“Ownership would have to be confirmed by looking at individual patents to determine what is private and what is not,” spokesperson Anita Tamrazi of Ontario’s Ministry of Natural Resources and Forestry said by email, adding “waterfront property boundaries are sometimes complex.”

But if a property is owned right to the water’s edge, and there’s no shoreline allowance, an owner may have good grounds to keep outsiders out, says real estate lawyer Ryan Martin.

“I would say if you can show proof that, yes, (the owner) does, in fact, own the tract of land all the way up to the edge of the water, I think people are going to have a really hard time saying that’s a public beach,” the Toronto lawyer said.

At Ipperwash Beach, some say they’re tired of having to prove to outsiders that they own their beaches. Sensitive to unwanted backlash, they don’t want their full names used, either.

Paulina’s husband, Henry, said for two years he walked around with the deed to his property in his back pocket.

“As somebody who lives in a city, it’s frustrating that every weekend you have to prove that you actually own your (cottage) property,” he said.

A couple that owns a cluster of lakefront cottages they rent out say they’ve run into the same issue. Most beach-goers who venture onto their property leave after they explain things to them, said Wayne and Christine.

“But there’s a large handful that do not and they become belligerent, aggressive,” he said.

“Hence, why the OPP get called,” she added.

Lambton OPP confirm they’ve been called to the area, but say there’ve been no physical altercations and no charges laid.

Montgomery, 68, whose family has owned cottages in the area since the 1950s, said he can see both sides of the debate.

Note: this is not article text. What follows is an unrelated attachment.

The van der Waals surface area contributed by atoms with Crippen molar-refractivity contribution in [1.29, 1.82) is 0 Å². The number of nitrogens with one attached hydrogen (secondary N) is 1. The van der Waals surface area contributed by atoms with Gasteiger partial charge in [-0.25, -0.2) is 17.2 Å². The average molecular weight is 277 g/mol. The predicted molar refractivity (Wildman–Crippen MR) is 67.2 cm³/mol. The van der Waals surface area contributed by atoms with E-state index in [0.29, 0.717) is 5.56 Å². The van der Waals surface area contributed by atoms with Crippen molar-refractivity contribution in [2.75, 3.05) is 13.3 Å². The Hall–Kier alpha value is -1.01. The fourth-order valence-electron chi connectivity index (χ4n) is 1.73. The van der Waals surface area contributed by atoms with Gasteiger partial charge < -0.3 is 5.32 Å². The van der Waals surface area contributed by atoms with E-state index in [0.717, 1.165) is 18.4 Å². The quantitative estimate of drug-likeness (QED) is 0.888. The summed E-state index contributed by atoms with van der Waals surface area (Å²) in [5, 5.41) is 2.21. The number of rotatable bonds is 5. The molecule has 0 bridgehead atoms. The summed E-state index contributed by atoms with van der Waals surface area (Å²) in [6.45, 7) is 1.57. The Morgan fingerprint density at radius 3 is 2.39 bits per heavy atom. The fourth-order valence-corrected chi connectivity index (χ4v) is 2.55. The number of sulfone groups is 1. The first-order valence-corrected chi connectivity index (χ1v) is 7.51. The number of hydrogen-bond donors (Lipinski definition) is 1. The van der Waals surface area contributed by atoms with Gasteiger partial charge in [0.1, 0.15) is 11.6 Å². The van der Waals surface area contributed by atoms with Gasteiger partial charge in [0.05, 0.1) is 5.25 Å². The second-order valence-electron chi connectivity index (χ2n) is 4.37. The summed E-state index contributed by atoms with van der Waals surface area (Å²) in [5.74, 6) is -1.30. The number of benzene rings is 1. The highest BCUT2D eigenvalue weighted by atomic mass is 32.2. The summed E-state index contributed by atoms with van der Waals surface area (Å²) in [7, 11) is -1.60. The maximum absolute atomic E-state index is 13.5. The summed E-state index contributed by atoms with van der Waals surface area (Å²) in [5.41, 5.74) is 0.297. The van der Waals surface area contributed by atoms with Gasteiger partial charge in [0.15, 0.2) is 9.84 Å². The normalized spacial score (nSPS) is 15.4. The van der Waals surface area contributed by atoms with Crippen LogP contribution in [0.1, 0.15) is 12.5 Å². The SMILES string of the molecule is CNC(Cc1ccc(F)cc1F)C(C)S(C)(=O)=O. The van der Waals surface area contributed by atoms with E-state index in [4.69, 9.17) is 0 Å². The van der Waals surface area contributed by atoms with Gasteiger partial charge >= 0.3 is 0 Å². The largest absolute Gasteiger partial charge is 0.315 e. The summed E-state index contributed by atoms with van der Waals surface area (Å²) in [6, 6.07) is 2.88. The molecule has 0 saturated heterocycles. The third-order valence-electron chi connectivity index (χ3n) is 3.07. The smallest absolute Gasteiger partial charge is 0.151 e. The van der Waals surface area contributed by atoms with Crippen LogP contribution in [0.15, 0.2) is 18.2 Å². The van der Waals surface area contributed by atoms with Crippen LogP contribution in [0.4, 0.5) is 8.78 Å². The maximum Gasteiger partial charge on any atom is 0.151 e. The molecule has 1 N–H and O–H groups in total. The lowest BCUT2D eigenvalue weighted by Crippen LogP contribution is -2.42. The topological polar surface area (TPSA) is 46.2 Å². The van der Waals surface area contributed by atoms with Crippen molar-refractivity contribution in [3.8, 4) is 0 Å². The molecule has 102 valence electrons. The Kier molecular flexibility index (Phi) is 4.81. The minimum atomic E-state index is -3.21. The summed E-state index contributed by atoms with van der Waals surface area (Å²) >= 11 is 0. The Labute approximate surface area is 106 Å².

“There’s some people that are getting really bent out of shape because somebody put their towel in front of their so-called private beach,” he said, adding those owners are also paying steep prices and taxes for their beach properties.

“I can understand when somebody pays a couple million bucks for a cottage that they want certain things, so we need to appease them without ruining the whole vibe of the beach where people walk from one end to the other end and they feel safe,” he said.

The debate has spilled over to social media, with some people complaining about some cottage owners bullying beach-goers with a get-off-my-lawn mentality.

“If you hate people so much enjoying the beach, then don’t have a place on a beach like Ipperwash,” one person posted. “It’s the same mentality that people who buy houses on a golf course and proceed to complain about the golfers.”

Another said they saw an owner call police on a family sitting at the edge of the water, hundreds of feet from the owner’s place. “I seriously cannot comprehend the threat beachfront owners feel to a family sitting on their portion of the beach.”

Montgomery said he went through the issue firsthand when he bought a second lakefront cottage six months ago. His lawyer told him his deed says he owns to the water’s edge, but there is a built-in assumption the public is able to walk by along that edge. But how much of that space they can use while walking by, is a bit of a grey area, he added.

“Squabbles over beach ownership and access surface from time to time, often after properties change hands, and have become more frequent since the pandemic struck, with more urban people moving to rural properties.”
— Terry Rees, executive director, Federation of Ontario Cottagers’ Associations.

The situation at Ipperwash Beach “is very complicated,” with a stretch of the beach divided into sections of both public and private properties with different public access points. “You come, there’s a property, then you go up 300 yards and that would be public.” But go another 300 yards, “that’s private. It’s very fractured across.” — Michele Ferri, president, Centre Ipperwash Community Association, which represents more than 140 area property owners.

tbridge@postmedia.com; cleon@postmedia.com

The Local Journalism Inititative is funded by the government of Canada